Create a New Project in the Video module. You need a total of two video tracks. Add a track by clicking the + icon and selecting Add Video Track. Drag your masked image from the filmstrip to the top track. Then, drag the video (with the sound muted using the slider) to the bottom track. 

cinemagraph, tracks
Add the video to one track by clicking the + and create another video track where you add the masked image. 

Cut the video to a segment of about one second. During your final edits, make sure your first and last frames look roughly the same. This gives you the most continuity of movement. 

Not every video player can loop the videos, so just to be safe, copy the motion several times by holding Ctrl + dragging the mouse over the timeline. This creates a video that’s several seconds long.  

cinemagraph, copy

Finally, fine-tune how the video looks in the Image Adjustments tab. Make adjustments to the top layer (still image) and then copy all the color adjustments to the video clips in the bottom layer. 

cinemagraph, image adjustments

After you’re done making adjustments to the still image, copy them using the Copy button in the bottom right corner, and click Paste to apply them to the video in the bottom layer.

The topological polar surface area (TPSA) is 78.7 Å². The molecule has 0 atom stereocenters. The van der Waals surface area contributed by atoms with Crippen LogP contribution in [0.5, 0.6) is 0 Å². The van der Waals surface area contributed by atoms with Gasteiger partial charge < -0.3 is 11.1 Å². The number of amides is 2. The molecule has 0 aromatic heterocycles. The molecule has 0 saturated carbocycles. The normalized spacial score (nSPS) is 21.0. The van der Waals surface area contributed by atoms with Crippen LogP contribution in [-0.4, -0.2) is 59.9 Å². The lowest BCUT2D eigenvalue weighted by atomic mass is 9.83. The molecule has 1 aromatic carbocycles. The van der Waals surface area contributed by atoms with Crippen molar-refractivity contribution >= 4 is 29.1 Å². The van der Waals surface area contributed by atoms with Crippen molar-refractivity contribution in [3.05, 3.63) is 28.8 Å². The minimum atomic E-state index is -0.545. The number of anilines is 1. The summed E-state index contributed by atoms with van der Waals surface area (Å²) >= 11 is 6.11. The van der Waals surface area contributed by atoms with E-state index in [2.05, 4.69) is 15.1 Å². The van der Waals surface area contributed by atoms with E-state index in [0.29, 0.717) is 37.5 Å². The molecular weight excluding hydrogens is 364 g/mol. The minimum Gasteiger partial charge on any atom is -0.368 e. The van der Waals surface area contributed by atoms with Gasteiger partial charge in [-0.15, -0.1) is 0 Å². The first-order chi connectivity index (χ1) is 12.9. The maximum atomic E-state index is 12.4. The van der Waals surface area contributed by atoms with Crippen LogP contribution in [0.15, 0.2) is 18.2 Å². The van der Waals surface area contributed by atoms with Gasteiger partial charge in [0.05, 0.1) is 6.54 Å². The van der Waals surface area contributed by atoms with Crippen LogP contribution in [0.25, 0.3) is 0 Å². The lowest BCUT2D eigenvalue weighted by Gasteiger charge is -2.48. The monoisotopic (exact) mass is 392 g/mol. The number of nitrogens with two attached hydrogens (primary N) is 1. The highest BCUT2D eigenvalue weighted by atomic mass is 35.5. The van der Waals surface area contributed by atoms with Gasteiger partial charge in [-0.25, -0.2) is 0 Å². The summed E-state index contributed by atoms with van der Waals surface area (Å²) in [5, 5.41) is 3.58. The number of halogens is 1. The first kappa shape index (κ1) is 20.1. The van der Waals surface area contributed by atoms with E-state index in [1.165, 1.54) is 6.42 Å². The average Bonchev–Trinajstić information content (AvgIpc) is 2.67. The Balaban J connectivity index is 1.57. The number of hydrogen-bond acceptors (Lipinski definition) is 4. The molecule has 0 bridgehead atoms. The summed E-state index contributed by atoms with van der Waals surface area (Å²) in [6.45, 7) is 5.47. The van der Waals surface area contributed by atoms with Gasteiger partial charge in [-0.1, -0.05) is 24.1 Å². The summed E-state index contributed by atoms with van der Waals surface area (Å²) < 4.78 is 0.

cinemagraph, add adjustments

Once you’ve put the finishing touches on your cinemagraph, all you need to do is save the project. At the top of the right panel, click Export Project and choose .mp4 as your format. 

Cinemagraph, Credit: @najsu.photo

Try creating cinemagraphs using your own photos and videos! Download Zoner Photo Studio X free for 7 days and gain access to all these features and more. Start editing your photos and videos today!

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AuthorMichal Dovicovic

Michael has been working at Zoner software since 2015. He fit right in thanks to his hobby of photography. He owns a DSLR which he has upgraded to include a drone. With it, he tries to discover new places and opportunities for photography. This equipment accompanies him on road trips, various events, and hiking trips. His hobbies include sports and music. At Zoner, he contributes to the development of Zoner Photo Studio.